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Re: Composition of Green Light Stump Remover
"I have been using Green Light for some time now with no apparent ill
effects. I do pre mix it with the aquarium water and let it dissolve first.
As an earlier post stated it is not readily water soluble as it takes a
while to dissolve completely."
That's not really the issue here - lots of people use it, some of us would
just like to know for certain what is IN it. This was the first time I ever
saw it suggested that Green Light Stump Remover was not just relatively pure
KNO3. The "relatively" is the bone of contention.
I can understand Green Light telling a consumer that they don't recommend
its use in an aquarium - they sell it for a totally different purpose and
could leave themselves open to lawsuits if someone used it inappropriately
and caused damage. For its intended purpose - destroying stumps, it probably
doesn't have to be 99.9% pure KNO3.
But call me anal if you wish - I like to KNOW what I'm putting into my
I have a container of "Greenhouse Grade" Potassium Nitrate that I bought
from Homegrown Hydroponics here in Toronto. I also have a box of Wilson's
Stump Remover (a brand that is apparently only available in Canada). The
material inside both containers LOOKS identical - small, spherical white
prill. Neither one has any "coating" which would indicate an anti-caking
agent or other additive. Both, when mixed with water, dissolve completely
with no residue remaining. It does take about 30-60 minutes for ALL of it to
dissolve but I've found charts which indicate that for KNO3 this is normal -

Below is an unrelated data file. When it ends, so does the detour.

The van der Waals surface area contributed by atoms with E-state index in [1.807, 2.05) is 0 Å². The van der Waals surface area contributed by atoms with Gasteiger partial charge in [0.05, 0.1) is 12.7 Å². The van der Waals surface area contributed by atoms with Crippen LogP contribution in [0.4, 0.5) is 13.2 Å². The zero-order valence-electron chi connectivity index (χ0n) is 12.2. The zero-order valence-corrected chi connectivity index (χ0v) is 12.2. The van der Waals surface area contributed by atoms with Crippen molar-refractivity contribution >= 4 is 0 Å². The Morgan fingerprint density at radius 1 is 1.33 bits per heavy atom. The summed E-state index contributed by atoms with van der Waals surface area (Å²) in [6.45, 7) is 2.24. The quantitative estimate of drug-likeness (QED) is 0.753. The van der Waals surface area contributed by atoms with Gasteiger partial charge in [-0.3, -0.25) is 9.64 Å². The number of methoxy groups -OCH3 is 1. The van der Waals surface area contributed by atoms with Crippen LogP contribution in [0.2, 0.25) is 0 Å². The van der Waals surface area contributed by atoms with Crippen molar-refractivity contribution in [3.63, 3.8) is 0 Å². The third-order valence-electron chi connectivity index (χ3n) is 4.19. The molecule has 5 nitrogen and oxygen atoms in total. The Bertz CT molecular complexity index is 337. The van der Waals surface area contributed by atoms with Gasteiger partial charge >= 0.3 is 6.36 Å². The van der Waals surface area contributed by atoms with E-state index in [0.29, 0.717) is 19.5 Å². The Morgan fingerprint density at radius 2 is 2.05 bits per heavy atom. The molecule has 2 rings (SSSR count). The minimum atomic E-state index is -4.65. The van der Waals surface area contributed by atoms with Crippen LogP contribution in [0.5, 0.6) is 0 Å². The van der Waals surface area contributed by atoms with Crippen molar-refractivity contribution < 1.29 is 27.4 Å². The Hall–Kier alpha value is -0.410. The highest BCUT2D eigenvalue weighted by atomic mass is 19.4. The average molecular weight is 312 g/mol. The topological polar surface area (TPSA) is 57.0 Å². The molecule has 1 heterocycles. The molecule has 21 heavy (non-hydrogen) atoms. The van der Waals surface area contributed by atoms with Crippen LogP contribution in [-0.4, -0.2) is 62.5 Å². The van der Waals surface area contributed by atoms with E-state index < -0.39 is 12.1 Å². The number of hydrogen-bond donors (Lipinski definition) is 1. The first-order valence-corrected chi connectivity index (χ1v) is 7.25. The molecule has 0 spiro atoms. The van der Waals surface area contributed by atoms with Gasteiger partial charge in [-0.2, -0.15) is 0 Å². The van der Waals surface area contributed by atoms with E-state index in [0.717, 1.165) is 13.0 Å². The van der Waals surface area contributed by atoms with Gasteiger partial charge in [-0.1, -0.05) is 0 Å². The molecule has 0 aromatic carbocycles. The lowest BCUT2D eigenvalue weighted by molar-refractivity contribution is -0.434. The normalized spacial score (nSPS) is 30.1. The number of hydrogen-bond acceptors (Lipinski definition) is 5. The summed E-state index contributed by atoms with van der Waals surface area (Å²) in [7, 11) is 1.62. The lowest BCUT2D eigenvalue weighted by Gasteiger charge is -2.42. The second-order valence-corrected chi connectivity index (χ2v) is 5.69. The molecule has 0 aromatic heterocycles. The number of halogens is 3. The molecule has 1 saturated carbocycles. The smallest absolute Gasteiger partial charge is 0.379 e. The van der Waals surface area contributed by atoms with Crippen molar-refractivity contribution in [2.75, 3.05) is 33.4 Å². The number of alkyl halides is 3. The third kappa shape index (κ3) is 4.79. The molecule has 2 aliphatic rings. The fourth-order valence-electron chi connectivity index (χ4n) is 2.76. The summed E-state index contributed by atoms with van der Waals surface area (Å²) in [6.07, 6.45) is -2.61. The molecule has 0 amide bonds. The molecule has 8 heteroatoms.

it does take a while for ALL of it to dissolve, but so long as you don't
exceed the saturation point of the solution (by trying to dissolve too much
KNO3 in too little water), it WILL eventually all dissolve.
I'm still waiting for Wilson's to respond to my query regarding the nature
and purity of the material they are selling as Stump Remover. I suspect that
its just pure KNO3 but won't know for certain until they confirm it.
From a web search, I gather that the term "Greenhouse Grade", when applied
to a fertilizer, means that the material is pure and ought to dissolve
completely, with no insoluable residue. I found several references that
stated that "Field Grade" or "Farm Grade" KNO3 has an anti-caking agent
added to it to prevent the individual prills from clumping together and this
extra stuff might not be as soluable as pure KNO3. The "Greenhouse Grade" is
preferred in hydroponics solutions as there is less likelihood of clogging
up the delivery system with insoluable residue.
But is just seems odd to me that it is so difficult to get some companies to
come clean with an honest answer as to what their products actually contain.
Fertilizers are regulated products in the U.S. and they are required by law
to tell consumers what they contain. But sometimes you can't get a proper
answer even by reading the MDS for the product.